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Thread: 1990 Honda Prelude four-wheel steering - GIF

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    1990 Honda Prelude four-wheel steering - GIF

    1990 Honda Prelude four-wheel steering.




    Previously:

    F1 steering wheel - diagram
    Formula One steering wheel functions - GIF
    Stool used as video game steering wheel - GIF

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    Supporting Member Frank S's Avatar
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    The chevy Avalanche came out with 4 wheel steer a couple of years around 2000. most drivers have enough problems trying to drive a vehicle with only 2 wheels tht steer let alone drive one whit all 4 of them being able to steer just like back in the 60's Pontiac or Oldsmobile came out with a concept car with rear wheel steering like forklifts have. That would have really gone over well with the average driver at the wheel.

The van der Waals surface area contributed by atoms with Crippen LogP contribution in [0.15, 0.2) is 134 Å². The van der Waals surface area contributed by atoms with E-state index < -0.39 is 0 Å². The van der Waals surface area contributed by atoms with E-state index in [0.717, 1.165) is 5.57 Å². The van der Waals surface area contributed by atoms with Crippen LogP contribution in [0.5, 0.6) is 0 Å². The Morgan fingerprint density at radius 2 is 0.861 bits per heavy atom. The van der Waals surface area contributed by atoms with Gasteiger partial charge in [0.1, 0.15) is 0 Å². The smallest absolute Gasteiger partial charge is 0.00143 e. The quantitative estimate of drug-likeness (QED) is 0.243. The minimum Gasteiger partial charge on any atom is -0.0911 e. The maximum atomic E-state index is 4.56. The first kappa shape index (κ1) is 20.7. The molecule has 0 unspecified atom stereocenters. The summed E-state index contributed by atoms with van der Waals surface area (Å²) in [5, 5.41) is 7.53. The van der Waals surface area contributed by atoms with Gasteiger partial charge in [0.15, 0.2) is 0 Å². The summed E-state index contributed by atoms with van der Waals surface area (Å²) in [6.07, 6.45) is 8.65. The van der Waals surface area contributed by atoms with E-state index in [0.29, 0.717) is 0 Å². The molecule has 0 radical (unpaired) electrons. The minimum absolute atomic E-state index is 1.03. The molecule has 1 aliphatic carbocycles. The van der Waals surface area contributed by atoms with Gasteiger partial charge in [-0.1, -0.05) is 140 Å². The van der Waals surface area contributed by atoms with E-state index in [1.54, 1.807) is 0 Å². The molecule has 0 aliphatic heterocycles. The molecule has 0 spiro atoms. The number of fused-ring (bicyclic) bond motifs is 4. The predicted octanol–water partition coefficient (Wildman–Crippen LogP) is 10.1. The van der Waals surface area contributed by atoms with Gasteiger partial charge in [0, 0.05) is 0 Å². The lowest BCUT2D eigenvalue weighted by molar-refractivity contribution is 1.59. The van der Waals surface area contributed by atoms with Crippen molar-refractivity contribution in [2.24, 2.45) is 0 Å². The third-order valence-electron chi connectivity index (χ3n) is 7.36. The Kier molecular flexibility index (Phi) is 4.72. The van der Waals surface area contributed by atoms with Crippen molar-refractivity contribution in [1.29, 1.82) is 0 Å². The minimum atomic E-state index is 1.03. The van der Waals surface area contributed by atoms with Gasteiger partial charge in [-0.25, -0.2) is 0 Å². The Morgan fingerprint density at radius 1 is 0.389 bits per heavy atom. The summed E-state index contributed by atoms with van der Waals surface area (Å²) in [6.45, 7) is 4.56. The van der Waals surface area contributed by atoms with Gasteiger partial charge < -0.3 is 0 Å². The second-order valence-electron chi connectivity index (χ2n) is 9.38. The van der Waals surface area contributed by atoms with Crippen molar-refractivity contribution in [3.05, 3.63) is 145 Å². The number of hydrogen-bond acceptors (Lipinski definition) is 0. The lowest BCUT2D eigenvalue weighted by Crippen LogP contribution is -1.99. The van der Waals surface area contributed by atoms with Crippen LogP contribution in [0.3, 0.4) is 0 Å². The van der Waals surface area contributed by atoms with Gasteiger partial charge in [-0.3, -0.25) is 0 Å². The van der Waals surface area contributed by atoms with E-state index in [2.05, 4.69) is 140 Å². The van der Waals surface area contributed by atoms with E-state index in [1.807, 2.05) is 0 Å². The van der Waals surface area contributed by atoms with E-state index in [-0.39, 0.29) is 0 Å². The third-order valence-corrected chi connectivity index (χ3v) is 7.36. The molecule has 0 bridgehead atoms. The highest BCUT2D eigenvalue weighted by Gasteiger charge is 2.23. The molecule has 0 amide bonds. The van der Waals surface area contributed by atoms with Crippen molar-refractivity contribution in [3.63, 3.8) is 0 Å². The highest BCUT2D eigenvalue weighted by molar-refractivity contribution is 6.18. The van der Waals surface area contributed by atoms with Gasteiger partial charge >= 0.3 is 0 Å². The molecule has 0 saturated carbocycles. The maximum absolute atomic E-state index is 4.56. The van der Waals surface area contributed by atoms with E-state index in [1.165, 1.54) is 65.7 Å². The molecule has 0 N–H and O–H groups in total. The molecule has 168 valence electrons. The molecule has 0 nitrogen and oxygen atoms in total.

But what is really bad is the ARMY's Het's the Oshkosh M1070 coupled with the M1000 trailer has to be driven by civilian contractors to haul the M1 Abrams tanks because the Army can no longer properly train its own personnel to drive them The truck is nothing special just a big 8 wheel drive tractor with an automatic transmission but the trailer has a second coupler on the fifth wheel that causes the axles on it to steer. A real pain in the rear to us guys used to swinging wide to make turns you have to relearn your turning sequences when making a right hand turn you would hug the side then at the last moment swing the tractor out just enough for it to make the turn the trailer would track left then suddenly when you began turning rt it would track to the right following through the turn if you weren't careful instead of how a normal trailer would under track to the right and cut off the corner it would over cut and take out something on the left side. They werer a lot of fun backing as well, "NOT".
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    Scotsman Hosie (02-19-2020)